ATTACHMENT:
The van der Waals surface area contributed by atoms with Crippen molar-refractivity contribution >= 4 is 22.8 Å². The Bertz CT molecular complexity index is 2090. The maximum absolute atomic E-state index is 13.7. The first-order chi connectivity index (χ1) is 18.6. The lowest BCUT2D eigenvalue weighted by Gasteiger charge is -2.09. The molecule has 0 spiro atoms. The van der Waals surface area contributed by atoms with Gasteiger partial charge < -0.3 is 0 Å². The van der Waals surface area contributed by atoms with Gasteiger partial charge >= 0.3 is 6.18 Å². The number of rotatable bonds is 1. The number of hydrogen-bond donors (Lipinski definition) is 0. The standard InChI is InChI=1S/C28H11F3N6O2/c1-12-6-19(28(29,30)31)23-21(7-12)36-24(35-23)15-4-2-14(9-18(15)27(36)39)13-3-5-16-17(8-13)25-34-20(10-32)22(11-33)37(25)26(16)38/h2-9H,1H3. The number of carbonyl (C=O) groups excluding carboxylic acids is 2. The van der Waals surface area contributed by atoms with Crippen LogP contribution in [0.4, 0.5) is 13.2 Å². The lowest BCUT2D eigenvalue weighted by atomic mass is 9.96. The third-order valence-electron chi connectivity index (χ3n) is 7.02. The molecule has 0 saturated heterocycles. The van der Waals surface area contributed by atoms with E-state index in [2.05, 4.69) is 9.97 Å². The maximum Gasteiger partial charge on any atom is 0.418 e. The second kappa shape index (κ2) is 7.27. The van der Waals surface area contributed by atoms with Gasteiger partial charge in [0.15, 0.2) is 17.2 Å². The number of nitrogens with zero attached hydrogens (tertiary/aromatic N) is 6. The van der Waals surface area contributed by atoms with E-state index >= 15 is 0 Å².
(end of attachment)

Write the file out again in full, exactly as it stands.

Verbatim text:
The van der Waals surface area contributed by atoms with Crippen molar-refractivity contribution >= 4 is 22.8 Å². The Bertz CT molecular complexity index is 2090. The maximum absolute atomic E-state index is 13.7. The first-order chi connectivity index (χ1) is 18.6. The lowest BCUT2D eigenvalue weighted by Gasteiger charge is -2.09. The molecule has 0 spiro atoms. The van der Waals surface area contributed by atoms with Gasteiger partial charge < -0.3 is 0 Å². The van der Waals surface area contributed by atoms with Gasteiger partial charge >= 0.3 is 6.18 Å². The number of rotatable bonds is 1. The number of hydrogen-bond donors (Lipinski definition) is 0. The standard InChI is InChI=1S/C28H11F3N6O2/c1-12-6-19(28(29,30)31)23-21(7-12)36-24(35-23)15-4-2-14(9-18(15)27(36)39)13-3-5-16-17(8-13)25-34-20(10-32)22(11-33)37(25)26(16)38/h2-9H,1H3. The number of carbonyl (C=O) groups excluding carboxylic acids is 2. The van der Waals surface area contributed by atoms with Crippen LogP contribution in [0.4, 0.5) is 13.2 Å². The lowest BCUT2D eigenvalue weighted by atomic mass is 9.96. The third-order valence-electron chi connectivity index (χ3n) is 7.02. The molecule has 0 saturated heterocycles. The van der Waals surface area contributed by atoms with E-state index in [2.05, 4.69) is 9.97 Å². The maximum Gasteiger partial charge on any atom is 0.418 e. The second kappa shape index (κ2) is 7.27. The van der Waals surface area contributed by atoms with Gasteiger partial charge in [0.15, 0.2) is 17.2 Å². The number of nitrogens with zero attached hydrogens (tertiary/aromatic N) is 6. The van der Waals surface area contributed by atoms with E-state index >= 15 is 0 Å².